Last Tuesday, I told about some experiences of my bicycle ride in American
Samoa. The local travel agent told me that many natives there spoke English,
that they used American money and that I wouldn’t have any problems. She was
right about the money and the language. However, when the sun dipped behind
the mountain I was bicycling alone, in the dark, with the mountain on my left
and the ocean on my right. I had counted on two more hours of daylight for a
ride of about six miles.
A vehicle came up behind me and its lights momentarily showed the road and its
rocky shoulder. I was glad to have a glance at the pavement edge again and
moved a little more toward the center of the road. Later I stopped where
several people were milling around at a hut with “open planning.” Its
flexible walls were rolled up, and I could see its one central light bulb. I
pushed the loaded bike through the deep pebbles, passing beside a family
burial plot in front of the dwelling. Two men stopped talking and stared at me
as I spoke to them in English.
“How far is it to the hotel?” I asked. The man who understood English said
“Foe.” I waited. He held up four fingers, and repeated, “Foe. Light on
pole.” Four more miles and I was to hear “light on pole” several times that
I saw dim light in three huts and at a larger structure that resembled a
church. I pedaled on, wondering how I would know Pago Pago when I found it and
how I’d find the hotel there. What if that church was the hotel and not a
church at all? Haunting thought.
I turned around and rode back. A woman stood in the doorway of a small grocery
store. She motioned for me to come inside. She looked me over. Her little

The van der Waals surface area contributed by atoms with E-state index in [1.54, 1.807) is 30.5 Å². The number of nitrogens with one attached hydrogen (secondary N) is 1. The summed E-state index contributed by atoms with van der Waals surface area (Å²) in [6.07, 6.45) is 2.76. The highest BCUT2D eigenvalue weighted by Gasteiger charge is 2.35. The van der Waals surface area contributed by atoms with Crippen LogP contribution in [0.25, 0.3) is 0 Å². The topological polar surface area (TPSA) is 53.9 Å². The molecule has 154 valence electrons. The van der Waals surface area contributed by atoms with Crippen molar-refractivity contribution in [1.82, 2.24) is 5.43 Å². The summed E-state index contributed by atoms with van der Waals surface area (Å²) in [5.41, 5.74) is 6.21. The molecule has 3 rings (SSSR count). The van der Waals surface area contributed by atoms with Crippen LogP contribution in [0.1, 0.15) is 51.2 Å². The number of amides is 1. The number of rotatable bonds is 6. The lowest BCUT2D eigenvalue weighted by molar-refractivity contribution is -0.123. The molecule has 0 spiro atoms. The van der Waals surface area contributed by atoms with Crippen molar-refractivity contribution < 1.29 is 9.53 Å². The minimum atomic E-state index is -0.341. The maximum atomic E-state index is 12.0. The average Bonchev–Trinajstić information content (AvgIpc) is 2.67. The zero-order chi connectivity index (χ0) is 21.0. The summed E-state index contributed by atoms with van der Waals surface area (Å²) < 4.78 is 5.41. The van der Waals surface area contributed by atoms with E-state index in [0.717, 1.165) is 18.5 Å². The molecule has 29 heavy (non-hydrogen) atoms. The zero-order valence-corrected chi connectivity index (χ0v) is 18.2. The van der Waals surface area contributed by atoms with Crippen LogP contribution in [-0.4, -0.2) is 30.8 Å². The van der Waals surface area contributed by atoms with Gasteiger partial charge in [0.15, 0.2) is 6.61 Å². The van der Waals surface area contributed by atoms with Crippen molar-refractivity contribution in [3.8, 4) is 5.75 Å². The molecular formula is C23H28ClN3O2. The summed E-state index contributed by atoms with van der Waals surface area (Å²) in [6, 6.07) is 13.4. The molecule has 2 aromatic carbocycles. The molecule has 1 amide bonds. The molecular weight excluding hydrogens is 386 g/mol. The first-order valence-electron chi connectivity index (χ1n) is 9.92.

store had canned goods stacked, one can deep, floor to ceiling against the
“How far is it to the hotel?” I asked. The woman pointed up the road where I
had been and said, “Light on pole.” Then, with a very serious face she
asked, “Oh, why you not stay the night with me?” I smiled, thanked her and
hurried back to the road.
A truck passed, pulled to the edge of the road and stopped. Two men got out.
With no greeting, one said, “We saw you going the other way, back there.”
Friends or foes? “I rode back to check directions,” I said.
“We’ll put your bike in the back of the truck and you ride up front with
I couldn’t tell whether this was an invitation or a command. “Is this a
government vehicle or something?” I asked anxiously.
They sensed my apprehension, and one said, “Better still, you ride ahead and
we’ll drive slowly behind to light your way.” Friends!
As I started on, one man called, “When you see a light on a pole, you’re at
I pedaled in high gear and the miles flew by. The waves made sweet music, the
ocean spray refreshed my sweaty body and I liked Samoa. Suddenly, I was under
that wonderful “light on pole.”
“Thank you” seemed so trite and inadequate. Then I remembered the lei around
my neck. Resisting the temptation to hug both of those men, I lifted the
wilted garland from my sweaty neck and put it over the head of the nearest
In my lifetime, wonderful friends have appeared when I most needed them. This
time they disappeared, like ships that pass in the night.